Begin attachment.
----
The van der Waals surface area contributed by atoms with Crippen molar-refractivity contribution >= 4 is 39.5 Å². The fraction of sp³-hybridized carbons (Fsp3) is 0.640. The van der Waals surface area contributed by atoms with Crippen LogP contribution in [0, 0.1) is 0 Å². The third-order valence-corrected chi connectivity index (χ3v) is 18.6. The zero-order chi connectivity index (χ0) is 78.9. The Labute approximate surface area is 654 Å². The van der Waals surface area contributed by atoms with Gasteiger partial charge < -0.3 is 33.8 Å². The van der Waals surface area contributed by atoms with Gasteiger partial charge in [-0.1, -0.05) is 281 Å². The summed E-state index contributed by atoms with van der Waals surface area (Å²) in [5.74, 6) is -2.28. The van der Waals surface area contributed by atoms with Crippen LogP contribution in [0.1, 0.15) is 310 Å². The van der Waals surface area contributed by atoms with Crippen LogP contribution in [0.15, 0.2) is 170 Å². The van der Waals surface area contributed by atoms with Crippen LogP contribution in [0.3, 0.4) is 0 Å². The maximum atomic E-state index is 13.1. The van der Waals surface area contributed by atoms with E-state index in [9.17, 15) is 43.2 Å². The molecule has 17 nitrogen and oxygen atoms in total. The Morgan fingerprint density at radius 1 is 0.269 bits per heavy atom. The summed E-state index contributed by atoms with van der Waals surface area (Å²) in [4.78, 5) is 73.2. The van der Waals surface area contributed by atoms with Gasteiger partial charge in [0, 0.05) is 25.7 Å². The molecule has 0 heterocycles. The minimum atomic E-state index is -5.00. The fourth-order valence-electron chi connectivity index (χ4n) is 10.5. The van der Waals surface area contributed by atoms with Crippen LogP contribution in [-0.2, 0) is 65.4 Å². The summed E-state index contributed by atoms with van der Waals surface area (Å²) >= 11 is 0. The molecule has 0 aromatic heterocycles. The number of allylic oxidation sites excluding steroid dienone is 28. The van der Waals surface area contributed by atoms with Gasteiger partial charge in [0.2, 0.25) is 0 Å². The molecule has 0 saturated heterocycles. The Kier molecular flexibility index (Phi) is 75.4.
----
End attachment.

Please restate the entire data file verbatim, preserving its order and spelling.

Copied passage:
The van der Waals surface area contributed by atoms with Crippen molar-refractivity contribution >= 4 is 39.5 Å². The fraction of sp³-hybridized carbons (Fsp3) is 0.640. The van der Waals surface area contributed by atoms with Crippen LogP contribution in [0, 0.1) is 0 Å². The third-order valence-corrected chi connectivity index (χ3v) is 18.6. The zero-order chi connectivity index (χ0) is 78.9. The Labute approximate surface area is 654 Å². The van der Waals surface area contributed by atoms with Gasteiger partial charge < -0.3 is 33.8 Å². The van der Waals surface area contributed by atoms with Gasteiger partial charge in [-0.1, -0.05) is 281 Å². The summed E-state index contributed by atoms with van der Waals surface area (Å²) in [5.74, 6) is -2.28. The van der Waals surface area contributed by atoms with Crippen LogP contribution in [0.1, 0.15) is 310 Å². The van der Waals surface area contributed by atoms with Crippen LogP contribution in [0.15, 0.2) is 170 Å². The van der Waals surface area contributed by atoms with Crippen LogP contribution in [0.3, 0.4) is 0 Å². The maximum atomic E-state index is 13.1. The van der Waals surface area contributed by atoms with E-state index in [9.17, 15) is 43.2 Å². The molecule has 17 nitrogen and oxygen atoms in total. The Morgan fingerprint density at radius 1 is 0.269 bits per heavy atom. The summed E-state index contributed by atoms with van der Waals surface area (Å²) in [4.78, 5) is 73.2. The van der Waals surface area contributed by atoms with Gasteiger partial charge in [0, 0.05) is 25.7 Å². The molecule has 0 heterocycles. The minimum atomic E-state index is -5.00. The fourth-order valence-electron chi connectivity index (χ4n) is 10.5. The van der Waals surface area contributed by atoms with Crippen LogP contribution in [-0.2, 0) is 65.4 Å². The summed E-state index contributed by atoms with van der Waals surface area (Å²) >= 11 is 0. The molecule has 0 aromatic heterocycles. The number of allylic oxidation sites excluding steroid dienone is 28. The van der Waals surface area contributed by atoms with Gasteiger partial charge in [0.2, 0.25) is 0 Å². The molecule has 0 saturated heterocycles. The Kier molecular flexibility index (Phi) is 75.4.